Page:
Scientists Develop Artificial Foam Heart

Posted: Oct 21 2015, 6:48am CDT | by , in News | Latest Science News


Scientists Develop Artificial Foam Heart
Artificial heart created by Rob Shepherd and his colleagues CORNELL UNIVERSITY

The new artificial heart is very similar to real human heart in both shape and function

Cornell University researchers have developed a new artificial heart which they claimed works very similar to real, fleshy heart.

The heart is made with foam like lightweight, stretchable material which has a potential to be used as a replacement for missing body parts, artificial organs as well as soft robotics.

Artificial hearts, which have been created before, were mostly made out of solid materials like ceramic, metal and plastic. This is the first time when scientists created an artificial heart using soft, stretchy material, polymer foam. 

The polymer foam, also known as elastomer foam, is poured into a container in liquid form and molded into a variety of shapes. It contains pores as well which allow fluid to be pumped through it. Since it serves as a pathway for liquid or gas, the heart can move and change its length by 300 percent. Carbon fiber and silicon are attached outside the heart to expand and maintain different rates on the surface when inflated.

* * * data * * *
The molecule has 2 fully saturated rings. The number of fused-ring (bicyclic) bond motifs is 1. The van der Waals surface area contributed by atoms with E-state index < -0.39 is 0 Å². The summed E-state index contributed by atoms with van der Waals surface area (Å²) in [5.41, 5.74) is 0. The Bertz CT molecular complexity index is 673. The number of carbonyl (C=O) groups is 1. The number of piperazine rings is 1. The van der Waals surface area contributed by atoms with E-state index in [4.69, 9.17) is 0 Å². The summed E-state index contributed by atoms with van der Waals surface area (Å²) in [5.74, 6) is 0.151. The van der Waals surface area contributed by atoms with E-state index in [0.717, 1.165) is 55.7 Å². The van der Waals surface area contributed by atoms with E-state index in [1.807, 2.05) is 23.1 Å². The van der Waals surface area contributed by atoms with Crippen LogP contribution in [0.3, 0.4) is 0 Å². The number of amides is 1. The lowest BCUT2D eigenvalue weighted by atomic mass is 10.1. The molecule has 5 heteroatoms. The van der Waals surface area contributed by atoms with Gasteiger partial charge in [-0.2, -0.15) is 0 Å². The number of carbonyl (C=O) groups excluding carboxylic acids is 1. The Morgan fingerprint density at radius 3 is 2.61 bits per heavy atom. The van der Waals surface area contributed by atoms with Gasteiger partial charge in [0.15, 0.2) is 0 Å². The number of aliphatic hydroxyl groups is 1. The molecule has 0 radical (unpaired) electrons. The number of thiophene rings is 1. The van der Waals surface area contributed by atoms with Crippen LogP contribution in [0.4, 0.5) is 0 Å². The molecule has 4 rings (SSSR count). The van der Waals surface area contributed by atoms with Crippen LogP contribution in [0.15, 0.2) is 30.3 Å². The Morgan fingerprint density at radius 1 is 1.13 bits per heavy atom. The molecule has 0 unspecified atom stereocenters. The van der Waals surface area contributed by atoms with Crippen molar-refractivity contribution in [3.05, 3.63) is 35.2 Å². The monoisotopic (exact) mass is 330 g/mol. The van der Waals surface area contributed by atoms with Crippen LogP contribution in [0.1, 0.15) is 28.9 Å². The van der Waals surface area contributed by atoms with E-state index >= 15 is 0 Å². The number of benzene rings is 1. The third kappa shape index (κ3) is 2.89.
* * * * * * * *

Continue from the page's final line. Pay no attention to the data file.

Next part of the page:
“The device pumps at physiologically relevant frequencies and pressures and attains a flow rate higher than all previous reported soft pumps.” Study reads.   

The new artificial heart is waiting for federal approval and testing inside the human body. Meanwhile, same group of researchers is planning to make more prosthetic body parts with the material.

“We’re currently pretty far along for making a prosthetic hand this way.” Rob Shepherd, assistant professor of mechanical and aerospace engineering and senior author of study explained.  

New artificial heart mimics normal human heart in both shape and function but has just two chambers as oppose to four in real heart.

Shepherd says “It shows the three-dimensional complexity we can get from our process, but also we believe it has the potential, after further development, to be a viable replacement for a heart,” 

The paper was published in latest issue of Advanced Materials.

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Hira Bashir covers daily affairs around the world.




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